But Williams would not fold. The past couple of weeks she endured a lot jeers at Indian Wells, talk of fixed matches, a debate started by her father regarding fan racism so eight pesky match points weren't about to rattle her.
She won them all, then won the last point as well Saturday to beat Jennifer Capriati 4-6, 6-1, 7-6 (4) in a sloppy but scintillating final in the Ericsson Open.
Williams earned her third title at Key Biscayne, where she has won 18 consecutive matches since 1998.
"I was just able to hang in there through it all, through all my tough matches, through any ridiculous comments or questions I had to face," she said.
The third-seeded Williams surmounted the controversies and survived a 2-hour, 24-minute final that was a fascinating combination of clunker and classic.
No. 4 Capriati literally missed by inches in a bid for her first title since winning the Australian Open in January. She managed to muster a smile during the trophy ceremony.
"It was a super close match," she said. "It was too bad somebody had to lose."
Most of the cheers during the match were for Capriati, who grew up in Florida and has been a sympathetic figure since her tumultuous adolescence. But Williams had her supporters, too, and received a warm ovation when handed her trophy.
"I got some lucky points," she told the crowd, "and here I am."
Both players were lucky to reach a third set, because the first two were abysmal, as were the final statistics. There was a double-double in double faults 16 by Capriati, 11 by Williams and the number of unforced errors was equally staggering 53 by Capriati, 71 by Williams.
But with the court temperature around 100 degrees, both players showed remarkable fitness and resolve. As the tension built in the third set, the quality of play improved markedly and sometimes bordered on brilliant.
Capriati had three match points serving at 5-4, then five more serving at 6-5. She made an error on seven of the eight match points, but several came at the end of furious rallies, and twice she hit shots past Williams that were lon by an inch or two. On one apparent winner, a crosscourt backhand, Capriati pumped her fist in jubilation before realizing the ball had been correctly ruled out.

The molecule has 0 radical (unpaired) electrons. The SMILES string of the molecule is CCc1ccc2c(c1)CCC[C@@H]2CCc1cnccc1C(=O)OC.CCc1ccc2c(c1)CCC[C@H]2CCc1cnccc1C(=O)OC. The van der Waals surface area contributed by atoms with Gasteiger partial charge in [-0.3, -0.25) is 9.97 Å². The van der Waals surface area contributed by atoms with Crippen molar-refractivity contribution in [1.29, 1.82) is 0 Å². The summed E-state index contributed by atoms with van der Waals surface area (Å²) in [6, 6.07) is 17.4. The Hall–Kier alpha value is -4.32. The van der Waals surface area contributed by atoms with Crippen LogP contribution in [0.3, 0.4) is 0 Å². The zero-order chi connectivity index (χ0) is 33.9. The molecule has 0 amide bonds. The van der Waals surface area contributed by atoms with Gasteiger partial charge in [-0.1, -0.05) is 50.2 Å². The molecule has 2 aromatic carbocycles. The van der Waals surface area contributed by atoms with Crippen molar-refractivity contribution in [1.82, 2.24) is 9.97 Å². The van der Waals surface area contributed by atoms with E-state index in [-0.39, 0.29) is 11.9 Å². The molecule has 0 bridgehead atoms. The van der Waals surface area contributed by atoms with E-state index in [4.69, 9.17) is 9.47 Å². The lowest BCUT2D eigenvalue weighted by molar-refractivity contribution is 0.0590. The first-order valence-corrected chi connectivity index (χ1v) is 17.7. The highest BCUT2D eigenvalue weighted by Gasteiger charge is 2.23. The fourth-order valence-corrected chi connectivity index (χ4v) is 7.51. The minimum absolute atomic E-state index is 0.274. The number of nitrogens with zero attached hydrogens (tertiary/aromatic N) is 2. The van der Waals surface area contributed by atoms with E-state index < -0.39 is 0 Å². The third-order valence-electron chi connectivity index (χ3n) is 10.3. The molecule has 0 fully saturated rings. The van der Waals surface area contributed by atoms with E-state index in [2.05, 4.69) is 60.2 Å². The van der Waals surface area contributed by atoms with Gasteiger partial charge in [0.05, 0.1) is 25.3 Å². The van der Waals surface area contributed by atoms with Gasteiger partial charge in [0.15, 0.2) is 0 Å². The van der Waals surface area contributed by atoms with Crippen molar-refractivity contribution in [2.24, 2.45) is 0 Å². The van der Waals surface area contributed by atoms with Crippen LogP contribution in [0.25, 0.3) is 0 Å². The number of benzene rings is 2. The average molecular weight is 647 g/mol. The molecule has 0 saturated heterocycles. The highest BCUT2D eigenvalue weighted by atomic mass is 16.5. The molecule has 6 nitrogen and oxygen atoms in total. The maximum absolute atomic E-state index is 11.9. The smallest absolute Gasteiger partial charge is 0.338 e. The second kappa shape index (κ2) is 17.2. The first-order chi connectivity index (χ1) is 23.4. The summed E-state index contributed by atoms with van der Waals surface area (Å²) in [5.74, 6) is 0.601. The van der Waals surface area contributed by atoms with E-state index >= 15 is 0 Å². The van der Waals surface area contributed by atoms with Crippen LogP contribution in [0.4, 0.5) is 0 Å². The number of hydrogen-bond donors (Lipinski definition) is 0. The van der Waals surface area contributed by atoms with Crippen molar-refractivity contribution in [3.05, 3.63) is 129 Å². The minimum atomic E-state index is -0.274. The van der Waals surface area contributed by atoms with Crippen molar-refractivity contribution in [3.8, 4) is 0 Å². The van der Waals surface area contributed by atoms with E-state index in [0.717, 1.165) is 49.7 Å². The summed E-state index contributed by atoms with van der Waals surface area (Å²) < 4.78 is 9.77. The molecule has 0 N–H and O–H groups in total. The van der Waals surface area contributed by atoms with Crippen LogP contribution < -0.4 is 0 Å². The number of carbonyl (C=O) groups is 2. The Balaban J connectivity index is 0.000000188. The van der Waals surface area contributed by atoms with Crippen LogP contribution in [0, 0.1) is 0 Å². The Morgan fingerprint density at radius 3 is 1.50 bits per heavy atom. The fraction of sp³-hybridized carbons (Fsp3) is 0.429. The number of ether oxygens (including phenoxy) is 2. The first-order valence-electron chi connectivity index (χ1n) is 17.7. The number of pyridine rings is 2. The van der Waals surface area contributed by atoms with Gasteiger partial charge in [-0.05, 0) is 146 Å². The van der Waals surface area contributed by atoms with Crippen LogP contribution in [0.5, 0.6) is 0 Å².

She double faulted on her final match point, and Williams saved that 26-point game to make the score 6-6 and force the tiebreaker.
"I never really felt like I was going to lose," Williams said. "I wasn't nervous at all."
She took advantage of Capriati's mounting frustration and seized a 6-1 lead in the tiebreaker.
"Maybe, like, mentally I got kind of got discouraged after letting so many match points go," Capriati said. "I kind of had a letdown in the tiebreaker, I guess, maybe the first few points."
Capriati saved three match points herself to close to 6-4 in the tiebreaker, then hit a backhand into the net, and a weary, triumphant Williams smiled in relief.
Williams earned $375,000 and strengthened her claim as the best player on the women's tour. Her ranking next week will rise from third to second for the first time, behind only Martina Hingis, whom she beat in the semifinals.
Capriati won $195,000 and sounded eager for a rematch. The only other time she faced Williams was at Key Biscayne four years ago.
"She's definitely, like, beatable," Capriati said. "It's not like I wasn't close."
Agassi, off to perhaps the best start of his career this year, took a one-set lead on Rafter in 17 minutes and feasted on the Australian's second serve throughout the match.
"He was on fire at the beginning," Rafter said. "He made me play all the tough shots, and he made the passes and winners whenever he needed to."
Agassi will be a heavy favorite to win his fourth Key Biscayne title Sunday. But Gambill, 23, has won 12 of his past 13 matches and will crack the top 10 for the first time Monday.
"It means a lot to American tennis to have young players playing so well like Jan-Mike," Agassi said. "For me it's great before the match, and it's great after the match. But during the match, there is no nationality."
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